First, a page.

When the first mainstream black superhero stepped onto the ‘60s comics scene, there was no word to describe the genre of storytelling he represented. Decades later, the highly anticipated “Black Panther” film is being called Afrofuturist. Its depiction of Wakanda, a hidden fictional African nation without a colonial past, is especially credited as an “Afrofuturist paradise.” A shape-shifting cultural phenomenon, Afrofuturism isn’t easy to define, but there is one common thread that runs through Afrofuturist works: a look at future or alternate realities through a black lens.
Hollywood and its award shows have come under heavy scrutiny for their representation of black people. "There are stories about aliens where the alien is supposed to be a metaphor for people of color. I mean, how is that inspiring?” said Afrofuturist author and choreographer Ytasha Womack.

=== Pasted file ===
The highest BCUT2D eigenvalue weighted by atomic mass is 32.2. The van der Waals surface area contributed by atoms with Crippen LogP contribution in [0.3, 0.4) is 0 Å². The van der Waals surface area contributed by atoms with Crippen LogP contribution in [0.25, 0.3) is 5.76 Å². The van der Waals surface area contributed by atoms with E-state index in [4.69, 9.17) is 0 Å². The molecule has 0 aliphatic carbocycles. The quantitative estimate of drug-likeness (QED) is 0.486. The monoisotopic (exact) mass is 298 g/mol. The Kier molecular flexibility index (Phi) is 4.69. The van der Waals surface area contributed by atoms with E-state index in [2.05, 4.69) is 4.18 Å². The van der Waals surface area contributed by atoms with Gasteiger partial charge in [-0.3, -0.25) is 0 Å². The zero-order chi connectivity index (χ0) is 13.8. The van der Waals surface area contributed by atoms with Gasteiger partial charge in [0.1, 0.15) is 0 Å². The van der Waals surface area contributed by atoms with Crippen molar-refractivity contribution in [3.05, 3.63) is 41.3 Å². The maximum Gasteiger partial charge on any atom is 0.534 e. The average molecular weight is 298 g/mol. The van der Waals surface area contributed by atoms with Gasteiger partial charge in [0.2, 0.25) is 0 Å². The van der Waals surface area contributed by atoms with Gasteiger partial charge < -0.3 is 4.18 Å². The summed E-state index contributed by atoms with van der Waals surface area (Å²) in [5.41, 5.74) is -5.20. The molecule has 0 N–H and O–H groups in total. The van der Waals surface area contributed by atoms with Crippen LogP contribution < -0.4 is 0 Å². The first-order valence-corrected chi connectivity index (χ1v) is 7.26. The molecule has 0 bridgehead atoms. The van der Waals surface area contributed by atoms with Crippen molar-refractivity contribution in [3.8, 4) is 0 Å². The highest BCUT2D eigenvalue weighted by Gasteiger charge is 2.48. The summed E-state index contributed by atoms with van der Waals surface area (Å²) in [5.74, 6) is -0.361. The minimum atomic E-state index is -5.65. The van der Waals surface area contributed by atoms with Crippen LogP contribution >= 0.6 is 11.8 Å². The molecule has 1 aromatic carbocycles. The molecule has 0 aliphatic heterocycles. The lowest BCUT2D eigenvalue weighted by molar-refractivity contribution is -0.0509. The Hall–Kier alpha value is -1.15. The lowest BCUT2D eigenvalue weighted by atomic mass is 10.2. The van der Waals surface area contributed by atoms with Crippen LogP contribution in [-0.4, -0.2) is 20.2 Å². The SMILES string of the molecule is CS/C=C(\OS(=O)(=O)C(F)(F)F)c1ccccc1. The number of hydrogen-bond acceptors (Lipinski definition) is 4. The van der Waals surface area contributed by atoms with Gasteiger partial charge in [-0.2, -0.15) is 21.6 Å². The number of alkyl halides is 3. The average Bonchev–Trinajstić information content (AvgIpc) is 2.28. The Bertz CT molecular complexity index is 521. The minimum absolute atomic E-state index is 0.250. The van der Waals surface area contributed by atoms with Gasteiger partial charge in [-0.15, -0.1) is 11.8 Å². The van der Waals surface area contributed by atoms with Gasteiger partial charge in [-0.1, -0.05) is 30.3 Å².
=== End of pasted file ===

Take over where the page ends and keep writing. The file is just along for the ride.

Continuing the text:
The criticism extends to the world of sci-fi film and literature, where black protagonists have historically been few and far between. But Afrofuturist narratives emerged in part to fill that void.
Janelle Monae’s android alter ego and Andre 3000’s extraterrestrial-inspired music videos are prime examples of how mainstream hip-hop artists embraced Afrofuturist narratives over the past decade. TV networks are now catching up by investing in futuristic narratives featuring black people. On-screen adaptations are underway for post-apocalyptic books by author Nnedi Okorafor and the late Octavia Butler, a literary icon of Afrofuturism. Watch how three creatives channel Afrofuturism in the video above.